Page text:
So imagine if someone tweets "I think Democrats should try to appeal to some Trump voters," and I quote this tweet, adding the comment "This person thinks we should coddle racists." All 46,700 of my followers can see my uncharitable interpretation of her statement. But if she wants to reply "No that's not what I meant at all," then my 46,700 followers will only see her reply if they click on my tweet and scroll through the thread. Most will probably not do this, since it takes time and effort. Instead, they will probably see my uncharitable interpretation, assume it's true, and feel contempt for the person who wrote the original tweet. Also, my followers will now know her handle, so they will be able to tweet mean things directly to her ("Asshole, please delete your account", etc.).
I see this happen all the time.
3. Open mentions.
On Facebook, only people I approve can comment on my posts. I can make posts open, or I can limit replies to only my personal friends. On Twitter, on the other hand, anyone can automatically reply directly to anyone else, unless they have been blocked or muted. Since mentions are the main way that people talk to each other on Twitter, this means that if you want to talk to people on Twitter, you have no choice but to scroll through the replies of anyone who decides to talk to you. There's just no way not to. In addition, there's no way to untag yourself from other people's tweets, as you can do on Facebook.
Twitter, like discussion forums - but unlike Facebook - thrives on anonymity. This of course makes the platform have lots of bots. But more importantly, as we all know, online anonymity allows people to blow off steam, and reduces people's incentive to be friendly and diplomatic.
These three basic features of Twitter's technology encourage aggressive discourse, bad feelings, harassment, and constant rhetorical combat. That's certainly a cost to the user, but it might also encourage partisanship. Each person, in order to feel emotionally safe from the constant attacks that he feels like he's getting on Twitter, might be pushed to join an ideological group - like a prison gang, for protection (this excellent analogy was originally made by Charles Johnson, the nutty right-wing reporter).
Ideological polarization creates few costs for the user. It really doesn't make my online experience much worse to join the BernieBros, or the Alt-Right, or the Social Justice Warriors, or GamerGate, or the Libertarians, or whoever. I sacrifice a little bit of opportunity to say maverick, unorthodox things, and in return I get a whole bunch of people who have my back and are willing to beat off waves of attackers on a daily basis.
But ideological polarization might be very costly for society. Eventually, if no one listens to the other side, people can come to believe that everyone in the opposing tribe hates them and wants to destroy them. The result can be large-scale social strife, civil war, or simply long-term political dysfunction.
Many people have remarked that Twitter wielded a huge amount of influence in the 2016 presidential election. That election generated unprecedented level of bad feelings. You can chalk this up to the candidates themselves, but it seems very likely to me that the constant, unending, bitter Twitter wars were a big part of what made the campaign so unbearable. I myself would occasionally "detox" from campaign Twitter for days at a time, and find myself feeling much better about U.S. politics, about both candidates, and about life and the world in general.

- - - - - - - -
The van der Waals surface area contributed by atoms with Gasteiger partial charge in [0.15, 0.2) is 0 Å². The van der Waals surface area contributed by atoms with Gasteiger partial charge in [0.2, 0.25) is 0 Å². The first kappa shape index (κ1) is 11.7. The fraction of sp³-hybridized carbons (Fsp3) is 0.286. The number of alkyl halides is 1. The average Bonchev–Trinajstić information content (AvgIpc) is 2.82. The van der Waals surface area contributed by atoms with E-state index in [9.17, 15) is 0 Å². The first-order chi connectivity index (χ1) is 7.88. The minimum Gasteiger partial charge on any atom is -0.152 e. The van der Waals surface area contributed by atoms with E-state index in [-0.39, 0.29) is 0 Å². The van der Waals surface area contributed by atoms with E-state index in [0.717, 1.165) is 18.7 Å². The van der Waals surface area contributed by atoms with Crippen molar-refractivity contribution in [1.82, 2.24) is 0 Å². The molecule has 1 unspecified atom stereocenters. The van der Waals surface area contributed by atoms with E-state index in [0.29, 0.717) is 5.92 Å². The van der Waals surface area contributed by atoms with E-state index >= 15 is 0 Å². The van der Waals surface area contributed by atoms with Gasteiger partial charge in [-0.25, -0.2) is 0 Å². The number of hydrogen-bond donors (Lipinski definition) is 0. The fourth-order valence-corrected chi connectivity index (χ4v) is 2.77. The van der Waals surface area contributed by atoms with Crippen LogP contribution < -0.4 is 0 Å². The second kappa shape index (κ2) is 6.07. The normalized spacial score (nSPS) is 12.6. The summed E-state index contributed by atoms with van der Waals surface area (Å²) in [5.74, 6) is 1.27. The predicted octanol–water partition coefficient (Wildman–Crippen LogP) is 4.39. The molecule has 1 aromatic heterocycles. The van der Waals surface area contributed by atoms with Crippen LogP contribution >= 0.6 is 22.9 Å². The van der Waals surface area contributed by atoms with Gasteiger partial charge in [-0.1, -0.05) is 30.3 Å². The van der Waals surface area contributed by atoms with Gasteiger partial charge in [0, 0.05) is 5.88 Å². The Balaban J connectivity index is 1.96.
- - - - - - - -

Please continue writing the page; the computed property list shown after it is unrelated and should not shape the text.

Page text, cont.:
But note that political tribalism can also dramatically raise the cost of quitting Twitter. Even if the online conflict is grueling and unpleasant - and even if it would make everyone happier if the conflict would just stop, or at least quiet down - one can't abandon the battlefield to the enemy. Once you join and commit to a Twitter tribe, you can't just check out, any more than you can desert your platoon in the middle of a war.
So it's possible that Twitter's existence is adding significantly to America's already worrying polarization problem - causing American society to turn into a new sort of war zone. And if this is indeed the case, it's the 4 aforementioned basic features of the technology that are doing it.
Maybe the people who run Twitter are smarter than me, but personally I just don't see a way to get rid of any of those 4 features without fundamentally changing the product. And this is a product we know makes money, has a strong network effect, and fills an important niche in the media. Twitter's problems seem inherent to any Twitter-like medium, and society seems like it will always have a need for a Twitter-like medium as long as it's technologically feasible.
So to sum up: Twitter is a great tool, and creates lots of social value. Personally, I have no intention of quitting, and most of the existing users don't seem likely to quit either. But it's possible that by exacerbating polarization and fostering large-scale social conflict, Twitter will end up destroying more social value than it creates.
If this is the case - if I haven't exaggerated Twitter's social costs or underrated its benefits - what's the solution? The government could just ban Twitter, or heavily police it like in China. That seems like it would have very high costs for society, since a government that does that has basically chucked free speech out the window (just look at China). So I think that society's only real way out of Twitter Hell is to innovate its way out. Solve a dystopian tech problem by inventing utopian tech - a new product that fulfills the useful social role of Twitter but avoids the negative externalities, by somehow fostering peaceful, friendly, constructive dialogue. Or modify Twitter in ways that fix its problems, which of course I haven't thought of yet. If stirrup-using horse nomads keep conquering civilization, invent the gun.
Which is basically a cop-out. "Invent magical new technology that solves the problem." Check. But since the march of technology only goes forward, if you stumble into a dystopian cul-de-sac, there's generally no way out but forward into the unknown.